Keywords: copyright, digitization, technology, enforcement, licensing, business models, evidence
    JEL: K11 L82 L86
    Date: 2023
  3. By: Gaetan de Rassenfosse (Ecole polytechnique federale de Lausanne); Adam Jaffe (Brandeis University); Melissa Wasserman (The University of Texas at Austin - School of Law)
    Abstract: This symposium Article discusses issues raised for patent processes and policy created by inventions generated by artificial intelligence (AI). The Article begins by examining the normative desirability of allowing patents on AI-generated inventions. While it is unclear whether patent protection is needed to incentivize the creation of AI-generated inventions, a stronger case can be made that AI-generated inventions should be patent eligible to encourage the commercialization and technology transfer of AI-generated inventions. Next, the Article examines how the emergence of AI inventions will alter patentability standards, and whether a differentiated patent system that treats AI-generated inventions differently from hu-man-generated inventions is normatively desirable. This Article concludes by considering the larger implications of allowing patents on AI-generated inventions, including changes to the patent examination process, a possible increase in the concentration of patent ownership and patent thickets, and potentially unlimited inventions.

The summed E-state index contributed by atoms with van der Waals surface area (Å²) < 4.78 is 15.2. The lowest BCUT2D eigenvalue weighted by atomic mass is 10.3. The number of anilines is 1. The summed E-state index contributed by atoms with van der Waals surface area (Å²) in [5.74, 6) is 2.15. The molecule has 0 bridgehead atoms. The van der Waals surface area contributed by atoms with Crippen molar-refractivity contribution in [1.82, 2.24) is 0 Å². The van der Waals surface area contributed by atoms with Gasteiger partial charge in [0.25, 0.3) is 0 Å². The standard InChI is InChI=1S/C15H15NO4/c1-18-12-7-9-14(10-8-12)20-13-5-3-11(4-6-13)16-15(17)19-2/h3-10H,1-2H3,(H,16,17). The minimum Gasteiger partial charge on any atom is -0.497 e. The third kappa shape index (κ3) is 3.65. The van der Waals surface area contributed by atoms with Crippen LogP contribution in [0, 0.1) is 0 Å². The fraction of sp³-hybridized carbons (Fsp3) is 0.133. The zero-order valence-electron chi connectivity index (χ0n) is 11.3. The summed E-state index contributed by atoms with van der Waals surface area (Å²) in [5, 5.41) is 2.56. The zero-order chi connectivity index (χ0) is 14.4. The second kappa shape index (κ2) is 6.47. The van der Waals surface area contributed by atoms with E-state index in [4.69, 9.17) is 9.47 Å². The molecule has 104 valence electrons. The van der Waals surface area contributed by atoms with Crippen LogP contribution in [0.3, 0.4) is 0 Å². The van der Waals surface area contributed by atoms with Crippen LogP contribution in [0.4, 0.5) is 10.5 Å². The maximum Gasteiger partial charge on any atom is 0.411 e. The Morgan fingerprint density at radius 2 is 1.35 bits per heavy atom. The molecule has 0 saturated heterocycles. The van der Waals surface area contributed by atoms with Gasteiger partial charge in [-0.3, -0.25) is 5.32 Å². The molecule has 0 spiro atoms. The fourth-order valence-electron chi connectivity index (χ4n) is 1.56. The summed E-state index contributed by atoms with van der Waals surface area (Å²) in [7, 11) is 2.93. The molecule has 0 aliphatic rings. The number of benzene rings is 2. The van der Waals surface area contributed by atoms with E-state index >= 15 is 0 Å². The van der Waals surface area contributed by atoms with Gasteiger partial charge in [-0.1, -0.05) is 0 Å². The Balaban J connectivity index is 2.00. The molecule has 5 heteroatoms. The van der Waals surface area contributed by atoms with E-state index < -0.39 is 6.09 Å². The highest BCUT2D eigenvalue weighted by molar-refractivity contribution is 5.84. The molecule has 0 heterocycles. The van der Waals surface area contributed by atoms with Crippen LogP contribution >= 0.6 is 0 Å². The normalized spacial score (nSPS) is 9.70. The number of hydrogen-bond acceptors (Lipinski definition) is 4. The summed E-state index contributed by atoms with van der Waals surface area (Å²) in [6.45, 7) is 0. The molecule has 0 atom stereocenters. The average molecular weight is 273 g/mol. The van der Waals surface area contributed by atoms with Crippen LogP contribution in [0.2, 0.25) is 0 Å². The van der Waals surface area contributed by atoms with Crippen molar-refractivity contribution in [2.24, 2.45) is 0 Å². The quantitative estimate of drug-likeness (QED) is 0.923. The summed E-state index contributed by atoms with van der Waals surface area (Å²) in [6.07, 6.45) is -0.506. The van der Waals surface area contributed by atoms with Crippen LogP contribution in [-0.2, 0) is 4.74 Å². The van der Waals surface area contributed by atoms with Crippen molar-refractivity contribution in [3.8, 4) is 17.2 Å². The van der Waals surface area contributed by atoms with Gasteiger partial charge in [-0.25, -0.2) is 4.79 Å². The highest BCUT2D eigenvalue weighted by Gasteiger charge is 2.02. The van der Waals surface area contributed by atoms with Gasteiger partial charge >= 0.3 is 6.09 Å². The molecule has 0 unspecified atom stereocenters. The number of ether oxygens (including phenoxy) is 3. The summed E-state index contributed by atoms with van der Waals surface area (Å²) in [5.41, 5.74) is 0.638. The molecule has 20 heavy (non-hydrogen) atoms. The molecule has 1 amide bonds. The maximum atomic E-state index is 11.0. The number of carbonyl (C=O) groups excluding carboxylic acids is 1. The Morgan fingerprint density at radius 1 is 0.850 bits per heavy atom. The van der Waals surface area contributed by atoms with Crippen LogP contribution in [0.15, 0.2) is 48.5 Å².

Keywords: generative AI; patent; intellectual property; invention
    JEL: K20 D23 O34
    Date: 2023–05
  4. By: Philip Trammell; Anton Korinek
    Abstract: Industrialized countries have long seen relatively stable growth in output per capita and a stable labor share. AI may be transformative, in the sense that it may break one or both of these stylized facts. This review outlines the ways this may happen by placing several strands of the literature on AI and growth within a common framework. We first evaluate models in which AI increases output production, for example via increases in capital's substitutability for labor or task automation, capturing the notion that AI will let capital “self-replicate”. This typically speeds up growth and lowers the labor share. We then consider models in which AI increases knowledge production, capturing the notion that AI will let capital “self-improve”, speeding growth further. Taken as a whole, the literature suggests that sufficiently advanced AI is likely to deliver both effects.
    JEL: E2 O3 O4
    Date: 2023–10
  5. By: Giulio Cornelli; Jon Frost; Saurabh Mishra